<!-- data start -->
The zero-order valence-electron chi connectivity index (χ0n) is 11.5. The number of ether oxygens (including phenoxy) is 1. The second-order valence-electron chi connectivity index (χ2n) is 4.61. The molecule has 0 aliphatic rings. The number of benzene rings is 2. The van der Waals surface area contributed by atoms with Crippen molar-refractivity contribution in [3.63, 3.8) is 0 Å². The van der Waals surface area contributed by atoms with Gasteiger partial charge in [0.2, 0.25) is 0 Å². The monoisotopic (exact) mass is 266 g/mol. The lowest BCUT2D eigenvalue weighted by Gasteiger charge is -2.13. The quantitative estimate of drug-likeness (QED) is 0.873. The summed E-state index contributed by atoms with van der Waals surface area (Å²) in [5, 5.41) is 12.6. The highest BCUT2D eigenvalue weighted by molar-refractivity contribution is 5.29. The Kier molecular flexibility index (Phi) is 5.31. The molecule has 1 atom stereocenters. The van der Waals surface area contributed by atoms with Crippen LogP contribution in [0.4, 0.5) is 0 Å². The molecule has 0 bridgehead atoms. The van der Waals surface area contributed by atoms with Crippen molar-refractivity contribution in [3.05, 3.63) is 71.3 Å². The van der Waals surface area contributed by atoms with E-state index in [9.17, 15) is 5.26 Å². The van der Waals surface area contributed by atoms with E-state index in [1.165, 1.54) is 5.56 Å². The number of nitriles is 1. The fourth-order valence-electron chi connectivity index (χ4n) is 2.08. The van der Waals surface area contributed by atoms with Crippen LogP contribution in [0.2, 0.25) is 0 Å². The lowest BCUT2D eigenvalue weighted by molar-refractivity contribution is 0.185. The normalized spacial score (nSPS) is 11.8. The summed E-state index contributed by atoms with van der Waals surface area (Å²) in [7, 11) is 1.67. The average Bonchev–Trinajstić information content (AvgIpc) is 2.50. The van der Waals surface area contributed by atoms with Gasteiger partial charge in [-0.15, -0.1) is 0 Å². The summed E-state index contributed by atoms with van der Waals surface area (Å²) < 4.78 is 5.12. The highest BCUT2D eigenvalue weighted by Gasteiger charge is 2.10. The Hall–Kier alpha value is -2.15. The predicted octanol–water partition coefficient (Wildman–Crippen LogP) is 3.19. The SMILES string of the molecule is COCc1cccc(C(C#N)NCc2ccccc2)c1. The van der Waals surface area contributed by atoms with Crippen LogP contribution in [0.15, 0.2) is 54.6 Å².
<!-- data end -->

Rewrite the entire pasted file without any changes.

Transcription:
The zero-order valence-electron chi connectivity index (χ0n) is 11.5. The number of ether oxygens (including phenoxy) is 1. The second-order valence-electron chi connectivity index (χ2n) is 4.61. The molecule has 0 aliphatic rings. The number of benzene rings is 2. The van der Waals surface area contributed by atoms with Crippen molar-refractivity contribution in [3.63, 3.8) is 0 Å². The van der Waals surface area contributed by atoms with Gasteiger partial charge in [0.2, 0.25) is 0 Å². The monoisotopic (exact) mass is 266 g/mol. The lowest BCUT2D eigenvalue weighted by Gasteiger charge is -2.13. The quantitative estimate of drug-likeness (QED) is 0.873. The summed E-state index contributed by atoms with van der Waals surface area (Å²) in [5, 5.41) is 12.6. The highest BCUT2D eigenvalue weighted by molar-refractivity contribution is 5.29. The Kier molecular flexibility index (Phi) is 5.31. The molecule has 1 atom stereocenters. The van der Waals surface area contributed by atoms with Crippen LogP contribution in [0.4, 0.5) is 0 Å². The molecule has 0 bridgehead atoms. The van der Waals surface area contributed by atoms with Crippen molar-refractivity contribution in [3.05, 3.63) is 71.3 Å². The van der Waals surface area contributed by atoms with E-state index in [9.17, 15) is 5.26 Å². The van der Waals surface area contributed by atoms with E-state index in [1.165, 1.54) is 5.56 Å². The number of nitriles is 1. The fourth-order valence-electron chi connectivity index (χ4n) is 2.08. The van der Waals surface area contributed by atoms with Crippen LogP contribution in [0.2, 0.25) is 0 Å². The lowest BCUT2D eigenvalue weighted by molar-refractivity contribution is 0.185. The normalized spacial score (nSPS) is 11.8. The summed E-state index contributed by atoms with van der Waals surface area (Å²) in [7, 11) is 1.67. The average Bonchev–Trinajstić information content (AvgIpc) is 2.50. The van der Waals surface area contributed by atoms with Gasteiger partial charge in [-0.15, -0.1) is 0 Å². The summed E-state index contributed by atoms with van der Waals surface area (Å²) < 4.78 is 5.12. The highest BCUT2D eigenvalue weighted by Gasteiger charge is 2.10. The Hall–Kier alpha value is -2.15. The predicted octanol–water partition coefficient (Wildman–Crippen LogP) is 3.19. The SMILES string of the molecule is COCc1cccc(C(C#N)NCc2ccccc2)c1. The van der Waals surface area contributed by atoms with Crippen LogP contribution in [0.15, 0.2) is 54.6 Å².